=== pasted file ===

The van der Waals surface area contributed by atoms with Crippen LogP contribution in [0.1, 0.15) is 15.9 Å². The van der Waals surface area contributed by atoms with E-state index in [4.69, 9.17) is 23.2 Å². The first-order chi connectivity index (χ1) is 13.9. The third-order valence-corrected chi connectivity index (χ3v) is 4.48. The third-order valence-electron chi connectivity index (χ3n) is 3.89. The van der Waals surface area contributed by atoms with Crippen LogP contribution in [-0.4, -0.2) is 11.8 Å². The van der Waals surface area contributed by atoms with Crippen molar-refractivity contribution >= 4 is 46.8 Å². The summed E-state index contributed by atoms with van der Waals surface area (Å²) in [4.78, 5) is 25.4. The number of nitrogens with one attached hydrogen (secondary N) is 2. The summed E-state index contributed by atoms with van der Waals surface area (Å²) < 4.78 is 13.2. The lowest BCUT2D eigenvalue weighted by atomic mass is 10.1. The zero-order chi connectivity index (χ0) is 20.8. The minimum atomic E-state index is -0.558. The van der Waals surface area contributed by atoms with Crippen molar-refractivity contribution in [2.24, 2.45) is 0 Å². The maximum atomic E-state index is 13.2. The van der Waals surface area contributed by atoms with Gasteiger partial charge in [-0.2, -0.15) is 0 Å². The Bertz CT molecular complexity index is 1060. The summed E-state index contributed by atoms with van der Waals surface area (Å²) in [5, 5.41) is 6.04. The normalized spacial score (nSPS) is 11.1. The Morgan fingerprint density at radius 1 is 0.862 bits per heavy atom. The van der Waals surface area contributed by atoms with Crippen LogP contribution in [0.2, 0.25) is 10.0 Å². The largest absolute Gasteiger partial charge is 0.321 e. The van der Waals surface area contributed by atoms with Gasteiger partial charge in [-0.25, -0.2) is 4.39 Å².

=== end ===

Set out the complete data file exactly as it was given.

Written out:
The van der Waals surface area contributed by atoms with Crippen LogP contribution in [0.1, 0.15) is 15.9 Å². The van der Waals surface area contributed by atoms with E-state index in [4.69, 9.17) is 23.2 Å². The first-order chi connectivity index (χ1) is 13.9. The third-order valence-corrected chi connectivity index (χ3v) is 4.48. The third-order valence-electron chi connectivity index (χ3n) is 3.89. The van der Waals surface area contributed by atoms with Crippen LogP contribution in [-0.4, -0.2) is 11.8 Å². The van der Waals surface area contributed by atoms with Crippen molar-refractivity contribution >= 4 is 46.8 Å². The summed E-state index contributed by atoms with van der Waals surface area (Å²) in [4.78, 5) is 25.4. The number of nitrogens with one attached hydrogen (secondary N) is 2. The summed E-state index contributed by atoms with van der Waals surface area (Å²) < 4.78 is 13.2. The lowest BCUT2D eigenvalue weighted by atomic mass is 10.1. The zero-order chi connectivity index (χ0) is 20.8. The minimum atomic E-state index is -0.558. The van der Waals surface area contributed by atoms with Crippen molar-refractivity contribution in [2.24, 2.45) is 0 Å². The maximum atomic E-state index is 13.2. The van der Waals surface area contributed by atoms with Gasteiger partial charge in [-0.2, -0.15) is 0 Å². The Bertz CT molecular complexity index is 1060. The summed E-state index contributed by atoms with van der Waals surface area (Å²) in [5, 5.41) is 6.04. The normalized spacial score (nSPS) is 11.1. The Morgan fingerprint density at radius 1 is 0.862 bits per heavy atom. The van der Waals surface area contributed by atoms with Crippen LogP contribution in [0.2, 0.25) is 10.0 Å². The largest absolute Gasteiger partial charge is 0.321 e. The van der Waals surface area contributed by atoms with Gasteiger partial charge in [-0.25, -0.2) is 4.39 Å².